British Columbia

B.C. aims to attract health-care staff to careers in the north with child care, housing incentives

The British Columbia government is offering nurses and other health-care professionals incentives like child care and support for housing and travel as part of a recruitment drive in the northern region.

Health minister says entire province could face shortage of 24,000 nurses within 7 years

The provincial government is concerned about a nursing shortage in northern B.C. and says it is making efforts to try to entice and retain nurses to the area. (Jonathan Hayward/The Canadian Press)

The British Columbia government is offering nurses and other health-care professionals incentives like child care and support for housing and travel as part of a recruitment drive in the northern part of the province.

Health Minister Adrian Dix says the aim is to get more health-care workers to move north and stay there as many parts of the country experience staff shortages in the sector.

However, he did not provide a timeline for when some of the programs would be launched — including one offering virtual visits with doctors and other health-care professionals in rural communities.

Dix, speaking Wednesday on CBC's The Early Edition, said the province has already significantly increased the budget for nursing education in B.C. and added new nursing training positions as well.

"We are going to continue to do that work," said the minister, adding that the province is also currently in contract negotiations with B.C. nurses where possible wage increases are being discussed.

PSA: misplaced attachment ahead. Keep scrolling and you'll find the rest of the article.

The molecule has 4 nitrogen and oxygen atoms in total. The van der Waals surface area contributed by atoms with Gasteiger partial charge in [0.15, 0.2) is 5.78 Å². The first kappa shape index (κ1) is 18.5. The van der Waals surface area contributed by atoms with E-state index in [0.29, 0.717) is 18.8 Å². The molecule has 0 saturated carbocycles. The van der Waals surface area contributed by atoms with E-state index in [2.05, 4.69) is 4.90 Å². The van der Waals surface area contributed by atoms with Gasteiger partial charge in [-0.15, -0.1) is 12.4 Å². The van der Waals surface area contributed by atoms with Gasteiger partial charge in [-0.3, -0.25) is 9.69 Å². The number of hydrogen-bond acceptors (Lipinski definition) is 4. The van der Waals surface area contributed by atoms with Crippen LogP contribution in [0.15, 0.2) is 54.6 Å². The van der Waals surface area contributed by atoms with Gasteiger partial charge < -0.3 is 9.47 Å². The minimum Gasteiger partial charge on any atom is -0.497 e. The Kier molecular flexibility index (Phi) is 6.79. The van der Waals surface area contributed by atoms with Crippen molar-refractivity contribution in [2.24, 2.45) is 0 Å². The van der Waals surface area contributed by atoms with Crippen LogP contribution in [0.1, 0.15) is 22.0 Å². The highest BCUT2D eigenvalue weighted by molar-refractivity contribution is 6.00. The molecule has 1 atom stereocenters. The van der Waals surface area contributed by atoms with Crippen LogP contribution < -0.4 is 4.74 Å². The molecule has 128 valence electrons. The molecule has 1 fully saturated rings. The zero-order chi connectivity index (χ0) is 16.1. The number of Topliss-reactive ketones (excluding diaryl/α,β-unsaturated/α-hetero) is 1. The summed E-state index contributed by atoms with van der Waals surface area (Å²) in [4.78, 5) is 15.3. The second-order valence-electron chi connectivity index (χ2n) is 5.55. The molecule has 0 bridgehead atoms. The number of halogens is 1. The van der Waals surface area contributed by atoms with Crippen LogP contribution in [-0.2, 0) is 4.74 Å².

Dix says workforce challenges have been exacerbated in the Northern Health region — which extends from Quesnel, Valemount and Prince Rupert north to the Yukon border — as it deals with the highest number of COVID-19 cases per capita in the province, and that recruitment is traditionally more difficult there in any case.

He says the province's first priority is to ensure all health-care workers get vaccinated against COVID-19 as part of a mandatory requirement starting Oct. 26, in order to prevent outbreaks in health-care facilities that would then face more staffing shortages.

The University Hospital of Northern B.C. in Prince George, B.C. (Andrew Kurjata/CBC)

Dix says the government will be working with the nurses union as well as the provincial association of doctors and groups representing other health-care workers.

Dix also said Wednesday that the nursing shortage is not isolated to the north and that within seven years, B.C. could face a shortage of up to 24,000 nurses.

Elizabeth Saewyc, director of the University of British Columbia's School of Nursing, says the shortage is a long-standing issue that has been exacerbated by the pandemic.

She estimates about 1,300 nursing students graduate in B.C. every year. But she says the current shortage also means there are not enough nurses qualified to teach and not enough experienced practitioners to provide supervision during clinical practice.

Saewyc says retaining nurses is a problem across the industry. An estimated 20 per cent of new graduates leave the job within four years, she said.

Elizabeth Saewyc speaks with Stephen Quinn about the situation in B.C.'s hospitals and how to train more nurses as the BC Nurses Union opposes a vaccine mandate.

With files from Bridgette Watson and The Early Edition


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